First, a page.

FIG. 4 shows the device structure after it has been exposed to a single etchant. That etchant is one which will attack the glass, and not the silicon dioxide layer 14. Many of these are known in the prior art, but a typical one employed by us comprises hydrofluoric acid vapors in a nitrogen gas carrier. For purposes of illustration, a suitable arrangement would be to have approximately 3% of the total nitrogen gas flow bubble through hydrofluoric acid from a depth of about one inch. The remainder of the flow would be pure nitrogen. A typical flow rate would be six cubic feet per hour. The time of exposure increases with the thickness of glass to be etched away. FIG. 4 shows a resultant hole 20, which has been etched through the glass layer 16, but not through a silicon dioxide layer In order to deposit a contact metal, a portion of silicon dioxide layer 14 must be etched away so as to expose surface junction region 12. The exposed area of layer 14 is removed by submerging the device in an etchant which will attack it; the structure of FIG. 5 is left. A common etchant for that purpose is an ammonium bifluoride buffered solution of hydrofluoric acid. A preferred mixture is made up by adding 340 grams of NH F to ml. of H 0, and then adding one part of HP to ten parts of the preceding mixture. During the etching step, the remaining glass layer 16 serves to mask the surface of the silicon dioxide layer 14 so as to insure the removal of a precise amount of layer 14. The result is that hole 20 is extended to surface junction region 12ancl the diametral dimension of hole 20 is the same at all levels, a distinct advantage of this invention. Now that surface junction region 12 is exposed, we provide a method of depositing a contact metal thereon.
FIG. 6 shows a contact metal 22 deposited onto surface junction region 12. The deposition process consists of coating the entire upper surface of the device, as well as photoresist material layer 18, with contact metal 22 and then selectively removing portions of metal 22. After coating the entire upper surface of the device with metal 22, the photoresist material layer 18 is attacked by a solvent, such as trichloroethylene (C HCl which softens and loosens it. Photoresist material layer 18, and the contact metal 22 adherent thereto, is then peeled away. A deposit of contact metal 22 is left on the surface junction region 12 as shown. There are many contact metals which may be employed, but for purposes of illustration aluminum is used in the preferred embodiment. An alternate contact metal is nickel. In order to alloy contact metal 22 to surface junction region 12, the entire device is placed in a nitrogen atmosphere and heated. A temperature of approximately 600 C. is necessary to alloy aluminum, while 800 C. is necessary for nickel.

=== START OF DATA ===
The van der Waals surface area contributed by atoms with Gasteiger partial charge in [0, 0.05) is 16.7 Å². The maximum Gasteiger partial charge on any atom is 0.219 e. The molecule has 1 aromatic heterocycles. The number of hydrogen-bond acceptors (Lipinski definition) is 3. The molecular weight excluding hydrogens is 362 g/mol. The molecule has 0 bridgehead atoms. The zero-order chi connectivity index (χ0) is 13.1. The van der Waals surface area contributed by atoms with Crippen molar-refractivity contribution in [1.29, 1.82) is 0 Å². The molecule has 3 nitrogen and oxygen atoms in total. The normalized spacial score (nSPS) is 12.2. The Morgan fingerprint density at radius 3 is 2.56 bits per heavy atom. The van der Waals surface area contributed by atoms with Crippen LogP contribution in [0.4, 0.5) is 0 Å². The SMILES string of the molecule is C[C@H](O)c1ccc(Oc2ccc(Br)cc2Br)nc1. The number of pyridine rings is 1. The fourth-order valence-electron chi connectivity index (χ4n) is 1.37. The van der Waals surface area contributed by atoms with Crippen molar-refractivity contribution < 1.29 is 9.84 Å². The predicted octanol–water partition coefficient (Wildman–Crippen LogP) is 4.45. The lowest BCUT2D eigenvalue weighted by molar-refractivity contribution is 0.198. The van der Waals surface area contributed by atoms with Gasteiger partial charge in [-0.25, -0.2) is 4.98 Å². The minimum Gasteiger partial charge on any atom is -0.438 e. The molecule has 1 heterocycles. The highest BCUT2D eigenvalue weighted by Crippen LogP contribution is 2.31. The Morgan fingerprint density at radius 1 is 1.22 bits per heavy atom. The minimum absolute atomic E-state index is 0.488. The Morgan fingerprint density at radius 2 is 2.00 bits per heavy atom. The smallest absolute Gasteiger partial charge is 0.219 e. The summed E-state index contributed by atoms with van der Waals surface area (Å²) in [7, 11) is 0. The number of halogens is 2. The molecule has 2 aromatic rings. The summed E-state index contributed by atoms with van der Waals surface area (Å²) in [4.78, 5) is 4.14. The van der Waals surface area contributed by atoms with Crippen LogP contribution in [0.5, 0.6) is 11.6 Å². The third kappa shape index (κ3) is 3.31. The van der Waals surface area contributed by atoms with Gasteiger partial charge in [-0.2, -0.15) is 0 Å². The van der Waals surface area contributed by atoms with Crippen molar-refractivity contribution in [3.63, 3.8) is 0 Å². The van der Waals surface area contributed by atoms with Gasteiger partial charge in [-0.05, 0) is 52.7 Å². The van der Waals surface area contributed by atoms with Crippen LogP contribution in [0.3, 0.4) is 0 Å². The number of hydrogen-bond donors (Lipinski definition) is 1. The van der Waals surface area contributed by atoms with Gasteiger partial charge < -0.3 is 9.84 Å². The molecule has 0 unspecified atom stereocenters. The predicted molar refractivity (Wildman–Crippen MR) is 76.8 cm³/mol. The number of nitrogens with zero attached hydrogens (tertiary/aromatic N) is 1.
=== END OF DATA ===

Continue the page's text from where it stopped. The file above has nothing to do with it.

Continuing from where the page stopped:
FIG. 7 shows a layer of hermetic metal 24 formed on certain areas of the device. It provides an effective seal for the ohmic contact which has been formed by alloying metal 22 to surface junction region 12.